You put together something, anything, whatever.  You don’t care what it is.  You don’t want questions, you don’t want to think, you just want to stop the horrible hamster wheel that’s spinning and spinning in your head with all the nasty thoughts and feelings.  Anything that gets in the way is in for a fight – or a flight.

You heard it right – fight or flight.  Imagine that your brain won’t let your body shut that response off.  You swim in nasty stress-related chemicals that your body is pumping out in amazing quantities.  Everything feels ugly as a result.  You want to run away, get away, but you can’t do it because you carry that horrid response inside you.  You are stuck in neutral with the engine revving out of control.

Now, picture that happening to you every single morning without fail.  Each and every morning.  You get to the point where your response is self-reproducing; you create it constantly and everything builds and builds to the point of complete and utter exhaustion, the physical failure of your body’s necessary processes until you can’t hear or see anything but self-induced wreckage.

Well, isn’t that wonderful?  Can you see what kind of hell that is?  And that’s before you’ve even finished a crap and a cup of coffee.

Now, most people would say WHY DON’T YOU DO SOMETHING?, like yelling about it is going to help.  Or maybe they’d say GET OUT OF BED AND DO SOMETHING! or WHY ARE YOU LIKE THIS?

It’s okay.  They have no idea how this disorder works, and in their minds these questions and responses are completely correct and believe me, they want to let you know it.  To them, the pain is viewed externally and quite frankly, even if they wanted to help, they are impotent to do so because you can’t hear them through the pain.  And they have no idea how to help you at all because they don’t know anything about your experiences and have never looked at available information about the disorder.  Even if they did, they still may not understand the sheer violence that you are doing to yourself internally and therefore cannot comprehend it.  And that isn’t necessarily their fault; not everyone can believe or accept the changes that are happening to you.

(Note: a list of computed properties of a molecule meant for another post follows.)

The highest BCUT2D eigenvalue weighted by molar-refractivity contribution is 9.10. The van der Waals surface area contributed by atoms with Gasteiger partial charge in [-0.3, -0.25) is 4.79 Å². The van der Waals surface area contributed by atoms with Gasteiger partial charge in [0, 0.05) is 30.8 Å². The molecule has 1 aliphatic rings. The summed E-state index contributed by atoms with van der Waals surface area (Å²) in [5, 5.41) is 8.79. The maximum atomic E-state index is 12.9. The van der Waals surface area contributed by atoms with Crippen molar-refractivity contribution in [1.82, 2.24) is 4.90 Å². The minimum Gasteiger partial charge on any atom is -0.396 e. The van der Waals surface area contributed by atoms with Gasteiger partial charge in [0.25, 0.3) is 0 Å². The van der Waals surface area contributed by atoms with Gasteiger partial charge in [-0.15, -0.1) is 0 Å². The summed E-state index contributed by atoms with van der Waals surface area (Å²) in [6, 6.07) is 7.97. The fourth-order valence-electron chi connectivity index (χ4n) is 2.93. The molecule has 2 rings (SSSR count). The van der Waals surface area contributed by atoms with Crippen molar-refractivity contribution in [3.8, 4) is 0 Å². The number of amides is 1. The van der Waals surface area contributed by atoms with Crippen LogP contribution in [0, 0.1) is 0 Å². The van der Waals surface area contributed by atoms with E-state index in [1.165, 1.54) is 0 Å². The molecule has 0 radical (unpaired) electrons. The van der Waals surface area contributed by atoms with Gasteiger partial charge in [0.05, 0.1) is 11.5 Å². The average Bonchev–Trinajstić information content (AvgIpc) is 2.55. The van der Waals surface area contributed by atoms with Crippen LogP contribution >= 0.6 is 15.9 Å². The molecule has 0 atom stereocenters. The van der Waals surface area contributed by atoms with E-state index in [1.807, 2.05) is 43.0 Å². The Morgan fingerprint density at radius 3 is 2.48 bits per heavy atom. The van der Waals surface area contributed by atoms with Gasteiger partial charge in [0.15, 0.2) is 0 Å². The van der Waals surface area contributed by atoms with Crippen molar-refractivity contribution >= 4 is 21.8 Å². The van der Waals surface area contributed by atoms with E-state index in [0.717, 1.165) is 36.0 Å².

And all this has happened over and over and over and over.  In your mind there’s no end to the pain.  That’s how suicide becomes an actual, real and recognizable option for someone that is tortured in this way.  Just like hunger, just like thirst, the wish for release from this pain is palpable and real.  If you don’t eat, you die.  If you don’t drink, you die.  And if you can’t escape from such severe trauma and pain — you die.  Just as surely as if you drive an ice-pick into your head, the stress will eat away at your health and begin causing peripheral damage.

For me, it is inflammation of the body.  Diabetes, muscular pain, gout, weight gain, sleep disorders, eating disorders, disorder after disorder.  Heart disease is something to greatly fear, not to mention lost limbs, blindness, constant physical pain and the compounded emotional wreckage that inevitably comes from harboring those fears.

Okay.  We’re almost done with breakfast.

Now take into consideration not only the actual bipolar disorder but every peripheral complication heightened by being immobilized and you have what in professional terms is called a runaway train wreck.

Oh wait.  I forgot something very important.

No one knows what’s going on because in your immobilized state you cannot express the problem with any clarity to anyone that might help.  In fact, maybe you don’t even think you need help — you’d rather just be done with it.

And this is the point where, if you don’t get help, that’s just what’s going to happen.